2022 Philippine Elections

Smartmatic inches closer to bagging 2022 Comelec deal on lease of VCMs

Dwight de Leon

This is AI generated summarization, which may have errors. For context, always refer to the full article.

VOTE-COUNTING MACHINES. This file photo shows a vote-counting machine used for the 2016 polls.


Why is this contract important? For the 2022 pandemic polls, the Comelec must acquire 10,000 VCMs in order to add more polling precincts and reduce the number of voters in each of them.

Technology firm Smartmatic – which has secured over P2.255 billion ($44.789 million) in deals so far for the 2022 Philippine elections – may secure another multimillion-peso contract for next year’s vote, this time for the lease of 10,000 vote-counting machines (VCMs).

Smartmatic underwent post-qualification process after tendering a bid of P863.971 million ($17.154 million) during the second round of bidding on Friday, November 19.

The contract has an approved budget of P864.024 million ($17.165 million), which was an increase from the original maximum budget for the contract of P600.503 million ($11.925 million) during the first round of bidding in September.

Smartmatic – the only firm to purchase bidding documents – did not submit a bidding proposal to the poll body at the time, citing the insufficient budget by the Commission on Elections (Comelec).

“The pandemic has disrupted the global supply chain servicing the electronic sector resulting in huge backlogs in the manufacturing process,” Smartmatic’s authorized representative Filipinas Ordono had said. “[This] has led to an acute global shortage in electronic components, which has driven up costs to unprecedented levels of 20% to 25%.”

Aside from the lease of VCMs, the winner of the P864-million contract will also be tasked to supply and deliver SD cards for the machines.

After the second round of bidding on Friday, Smartmatic must submit within five days its latest income and business tax returns and other necessary documents to the special bids and awards committee as part of the post-qualification process.

Why does this contract matter?

For the 2022 elections, the Comelec has a goal of reducing the number of voters assigned per precinct to 800 from 1000 in the 2019 polls, largely due to COVID-19 risks.

In order to do that, the election body must lease 10,000 VCMs, which in effect will increase the number of polling precincts.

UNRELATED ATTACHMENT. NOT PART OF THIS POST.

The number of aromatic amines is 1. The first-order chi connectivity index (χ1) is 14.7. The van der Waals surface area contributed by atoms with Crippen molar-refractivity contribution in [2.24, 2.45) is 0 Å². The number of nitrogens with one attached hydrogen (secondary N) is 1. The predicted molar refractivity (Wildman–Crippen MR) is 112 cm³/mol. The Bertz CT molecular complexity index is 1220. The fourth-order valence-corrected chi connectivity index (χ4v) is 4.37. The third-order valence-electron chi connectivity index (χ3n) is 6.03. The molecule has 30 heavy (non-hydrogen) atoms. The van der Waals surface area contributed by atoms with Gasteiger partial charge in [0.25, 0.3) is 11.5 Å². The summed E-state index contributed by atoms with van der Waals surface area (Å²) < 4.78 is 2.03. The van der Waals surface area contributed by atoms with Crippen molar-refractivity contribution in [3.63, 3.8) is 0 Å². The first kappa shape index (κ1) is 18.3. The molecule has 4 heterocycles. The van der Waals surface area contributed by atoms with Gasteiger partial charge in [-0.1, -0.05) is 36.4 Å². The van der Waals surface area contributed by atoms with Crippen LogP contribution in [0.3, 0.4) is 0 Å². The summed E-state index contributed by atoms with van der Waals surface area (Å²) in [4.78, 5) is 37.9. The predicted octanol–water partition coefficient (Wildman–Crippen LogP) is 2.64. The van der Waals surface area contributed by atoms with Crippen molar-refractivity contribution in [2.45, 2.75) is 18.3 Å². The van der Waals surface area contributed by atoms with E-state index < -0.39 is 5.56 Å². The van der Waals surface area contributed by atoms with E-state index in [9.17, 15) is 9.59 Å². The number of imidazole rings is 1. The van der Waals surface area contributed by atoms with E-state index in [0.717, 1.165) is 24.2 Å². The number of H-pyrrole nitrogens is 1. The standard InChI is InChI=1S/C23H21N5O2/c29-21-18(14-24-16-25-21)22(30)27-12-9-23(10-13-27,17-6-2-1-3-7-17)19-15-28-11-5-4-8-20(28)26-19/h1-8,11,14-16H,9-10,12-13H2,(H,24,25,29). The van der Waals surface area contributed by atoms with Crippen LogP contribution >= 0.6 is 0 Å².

Currently, the Comelec has 97,345 VCMs, which has been the subject of refurbishment, a project led by Smartmatic after winning the P637-million contract for that in June.

Some lawmakers had wanted the Comelec to further reduce the number of voters per precinct to 600, but the poll body cited budget constraints as to why that would be difficult to achieve.

How big of a role will Smartmatic play in 2022?

Smartmatic has already secured four contracts in connection with the May 9, 2022 vote, amounting to P2.255 billion.

The breakdown is as follows:

  • P1.053-billion ($20.914 million) contract for the procurement of secure electronic transmission services
  • P637.443-million ($12.658 million) contract for the refurbishment of VCMs
  • P402.725-million ($7.997 million) contract for the procurement of an automated election software
  • P162.088 million ($3.218 million) contract for the lease of external batteries of VCMs
Smartmatic inches closer to bagging 2022 Comelec deal on lease of VCMs

If the Comelec issues a notice of award to Smartmatic for the lease of VCMs, the solutions provider’s 2022 election-related deals would be worth over P3.1 billion.

Smartmatic has bagged the most Comelec contracts since the Philippines shifted to automated elections in 2010. The firm claims it is 100% privately owned and has no ties to political groups.

Election irregularities, the most recent in 2019, have damaged the credibility of Smartmatic. These include a delayed transmission of election results to the transparency server, now infamously known as the seven-hour glitch.

However, despite criticisms against Smartmatic, random manual audits of the 2016 and 2019 elections – where independent auditors manually tallied votes and compared the results with machine tallies – yielded an accuracy rate of over 99%. – Rappler.com

$1 = P50.36

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Dwight de Leon

Dwight de Leon is a multimedia reporter who covers President Ferdinand Marcos Jr., the Malacañang, and the Commission on Elections for Rappler.